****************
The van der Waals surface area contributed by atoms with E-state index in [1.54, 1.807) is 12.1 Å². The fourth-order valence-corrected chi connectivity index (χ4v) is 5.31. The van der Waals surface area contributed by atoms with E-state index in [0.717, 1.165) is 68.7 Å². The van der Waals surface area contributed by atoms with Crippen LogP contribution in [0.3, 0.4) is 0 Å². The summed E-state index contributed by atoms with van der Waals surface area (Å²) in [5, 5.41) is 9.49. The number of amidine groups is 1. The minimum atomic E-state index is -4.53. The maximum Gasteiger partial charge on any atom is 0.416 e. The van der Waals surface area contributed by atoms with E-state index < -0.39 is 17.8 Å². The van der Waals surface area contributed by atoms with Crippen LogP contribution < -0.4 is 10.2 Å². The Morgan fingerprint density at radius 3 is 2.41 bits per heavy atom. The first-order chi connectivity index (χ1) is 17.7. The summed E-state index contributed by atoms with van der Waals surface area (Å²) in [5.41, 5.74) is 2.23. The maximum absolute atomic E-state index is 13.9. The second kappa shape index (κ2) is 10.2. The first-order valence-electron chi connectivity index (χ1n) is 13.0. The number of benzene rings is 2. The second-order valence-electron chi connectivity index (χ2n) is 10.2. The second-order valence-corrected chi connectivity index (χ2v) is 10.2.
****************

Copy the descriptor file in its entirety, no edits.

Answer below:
The van der Waals surface area contributed by atoms with E-state index in [1.54, 1.807) is 12.1 Å². The fourth-order valence-corrected chi connectivity index (χ4v) is 5.31. The van der Waals surface area contributed by atoms with E-state index in [0.717, 1.165) is 68.7 Å². The van der Waals surface area contributed by atoms with Crippen LogP contribution in [0.3, 0.4) is 0 Å². The summed E-state index contributed by atoms with van der Waals surface area (Å²) in [5, 5.41) is 9.49. The number of amidine groups is 1. The minimum atomic E-state index is -4.53. The maximum Gasteiger partial charge on any atom is 0.416 e. The van der Waals surface area contributed by atoms with E-state index < -0.39 is 17.8 Å². The van der Waals surface area contributed by atoms with Crippen LogP contribution < -0.4 is 10.2 Å². The Morgan fingerprint density at radius 3 is 2.41 bits per heavy atom. The first-order chi connectivity index (χ1) is 17.7. The summed E-state index contributed by atoms with van der Waals surface area (Å²) in [5.41, 5.74) is 2.23. The maximum absolute atomic E-state index is 13.9. The second kappa shape index (κ2) is 10.2. The first-order valence-electron chi connectivity index (χ1n) is 13.0. The number of benzene rings is 2. The second-order valence-electron chi connectivity index (χ2n) is 10.2. The second-order valence-corrected chi connectivity index (χ2v) is 10.2.